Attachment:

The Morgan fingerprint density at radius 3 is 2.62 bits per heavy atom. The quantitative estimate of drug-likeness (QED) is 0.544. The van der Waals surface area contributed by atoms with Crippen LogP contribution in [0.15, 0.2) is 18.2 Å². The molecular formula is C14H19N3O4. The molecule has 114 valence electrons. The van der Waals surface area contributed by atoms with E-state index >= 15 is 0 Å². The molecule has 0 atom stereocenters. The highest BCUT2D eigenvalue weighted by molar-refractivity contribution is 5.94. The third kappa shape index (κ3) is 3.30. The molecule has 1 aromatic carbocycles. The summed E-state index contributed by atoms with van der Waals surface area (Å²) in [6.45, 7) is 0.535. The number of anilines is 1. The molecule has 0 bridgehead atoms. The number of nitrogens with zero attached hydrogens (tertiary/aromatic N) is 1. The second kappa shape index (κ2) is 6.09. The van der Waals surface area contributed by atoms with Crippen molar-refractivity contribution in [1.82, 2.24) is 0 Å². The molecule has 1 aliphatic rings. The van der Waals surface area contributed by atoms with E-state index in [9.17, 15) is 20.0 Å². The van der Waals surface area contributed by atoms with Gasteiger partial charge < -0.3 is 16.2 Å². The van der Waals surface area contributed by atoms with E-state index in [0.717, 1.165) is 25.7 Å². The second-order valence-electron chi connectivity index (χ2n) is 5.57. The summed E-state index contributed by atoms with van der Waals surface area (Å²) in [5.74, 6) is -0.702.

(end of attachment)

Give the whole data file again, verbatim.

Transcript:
The Morgan fingerprint density at radius 3 is 2.62 bits per heavy atom. The quantitative estimate of drug-likeness (QED) is 0.544. The van der Waals surface area contributed by atoms with Crippen LogP contribution in [0.15, 0.2) is 18.2 Å². The molecular formula is C14H19N3O4. The molecule has 114 valence electrons. The van der Waals surface area contributed by atoms with E-state index >= 15 is 0 Å². The molecule has 0 atom stereocenters. The highest BCUT2D eigenvalue weighted by molar-refractivity contribution is 5.94. The third kappa shape index (κ3) is 3.30. The molecule has 1 aromatic carbocycles. The summed E-state index contributed by atoms with van der Waals surface area (Å²) in [6.45, 7) is 0.535. The number of anilines is 1. The molecule has 0 bridgehead atoms. The number of nitrogens with zero attached hydrogens (tertiary/aromatic N) is 1. The second kappa shape index (κ2) is 6.09. The van der Waals surface area contributed by atoms with Crippen molar-refractivity contribution in [1.82, 2.24) is 0 Å². The molecule has 1 aliphatic rings. The van der Waals surface area contributed by atoms with E-state index in [9.17, 15) is 20.0 Å². The van der Waals surface area contributed by atoms with Gasteiger partial charge < -0.3 is 16.2 Å². The van der Waals surface area contributed by atoms with E-state index in [0.717, 1.165) is 25.7 Å². The second-order valence-electron chi connectivity index (χ2n) is 5.57. The summed E-state index contributed by atoms with van der Waals surface area (Å²) in [5.74, 6) is -0.702.